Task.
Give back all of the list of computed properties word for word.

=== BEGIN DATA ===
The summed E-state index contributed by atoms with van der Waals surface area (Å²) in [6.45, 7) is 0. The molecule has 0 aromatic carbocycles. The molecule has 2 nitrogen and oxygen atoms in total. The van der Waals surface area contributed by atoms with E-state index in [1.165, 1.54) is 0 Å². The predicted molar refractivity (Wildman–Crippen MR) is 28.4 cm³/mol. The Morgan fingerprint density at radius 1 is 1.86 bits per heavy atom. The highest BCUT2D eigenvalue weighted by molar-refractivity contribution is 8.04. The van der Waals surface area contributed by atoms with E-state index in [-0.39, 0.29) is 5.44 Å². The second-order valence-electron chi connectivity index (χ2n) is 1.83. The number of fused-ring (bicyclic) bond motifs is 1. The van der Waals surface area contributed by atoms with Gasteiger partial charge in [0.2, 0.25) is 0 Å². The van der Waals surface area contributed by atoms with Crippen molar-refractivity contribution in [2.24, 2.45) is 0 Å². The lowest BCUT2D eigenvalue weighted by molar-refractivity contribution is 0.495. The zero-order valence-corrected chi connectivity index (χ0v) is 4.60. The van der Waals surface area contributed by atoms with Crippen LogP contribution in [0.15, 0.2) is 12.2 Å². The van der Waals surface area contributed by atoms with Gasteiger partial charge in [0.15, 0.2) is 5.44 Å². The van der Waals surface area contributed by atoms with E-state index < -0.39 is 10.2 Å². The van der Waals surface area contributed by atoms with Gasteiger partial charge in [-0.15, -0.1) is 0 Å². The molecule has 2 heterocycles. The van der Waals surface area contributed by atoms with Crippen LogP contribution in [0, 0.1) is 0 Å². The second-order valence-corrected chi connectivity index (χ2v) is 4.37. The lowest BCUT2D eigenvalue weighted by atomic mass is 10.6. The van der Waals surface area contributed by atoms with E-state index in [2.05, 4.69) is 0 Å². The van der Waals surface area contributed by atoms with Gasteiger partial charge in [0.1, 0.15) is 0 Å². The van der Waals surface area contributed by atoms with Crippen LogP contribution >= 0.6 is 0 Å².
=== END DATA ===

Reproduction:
The summed E-state index contributed by atoms with van der Waals surface area (Å²) in [6.45, 7) is 0. The molecule has 0 aromatic carbocycles. The molecule has 2 nitrogen and oxygen atoms in total. The van der Waals surface area contributed by atoms with E-state index in [1.165, 1.54) is 0 Å². The predicted molar refractivity (Wildman–Crippen MR) is 28.4 cm³/mol. The Morgan fingerprint density at radius 1 is 1.86 bits per heavy atom. The highest BCUT2D eigenvalue weighted by molar-refractivity contribution is 8.04. The van der Waals surface area contributed by atoms with E-state index in [-0.39, 0.29) is 5.44 Å². The second-order valence-electron chi connectivity index (χ2n) is 1.83. The number of fused-ring (bicyclic) bond motifs is 1. The van der Waals surface area contributed by atoms with Gasteiger partial charge in [0.2, 0.25) is 0 Å². The van der Waals surface area contributed by atoms with Crippen molar-refractivity contribution in [2.24, 2.45) is 0 Å². The lowest BCUT2D eigenvalue weighted by molar-refractivity contribution is 0.495. The zero-order valence-corrected chi connectivity index (χ0v) is 4.60. The van der Waals surface area contributed by atoms with Crippen LogP contribution in [0.15, 0.2) is 12.2 Å². The van der Waals surface area contributed by atoms with Gasteiger partial charge in [0.15, 0.2) is 5.44 Å². The van der Waals surface area contributed by atoms with E-state index < -0.39 is 10.2 Å². The van der Waals surface area contributed by atoms with Gasteiger partial charge in [-0.15, -0.1) is 0 Å². The molecule has 2 heterocycles. The van der Waals surface area contributed by atoms with Crippen LogP contribution in [0, 0.1) is 0 Å². The second-order valence-corrected chi connectivity index (χ2v) is 4.37. The lowest BCUT2D eigenvalue weighted by atomic mass is 10.6. The van der Waals surface area contributed by atoms with E-state index in [2.05, 4.69) is 0 Å². The van der Waals surface area contributed by atoms with Gasteiger partial charge in [0.1, 0.15) is 0 Å². The van der Waals surface area contributed by atoms with Crippen LogP contribution >= 0.6 is 0 Å².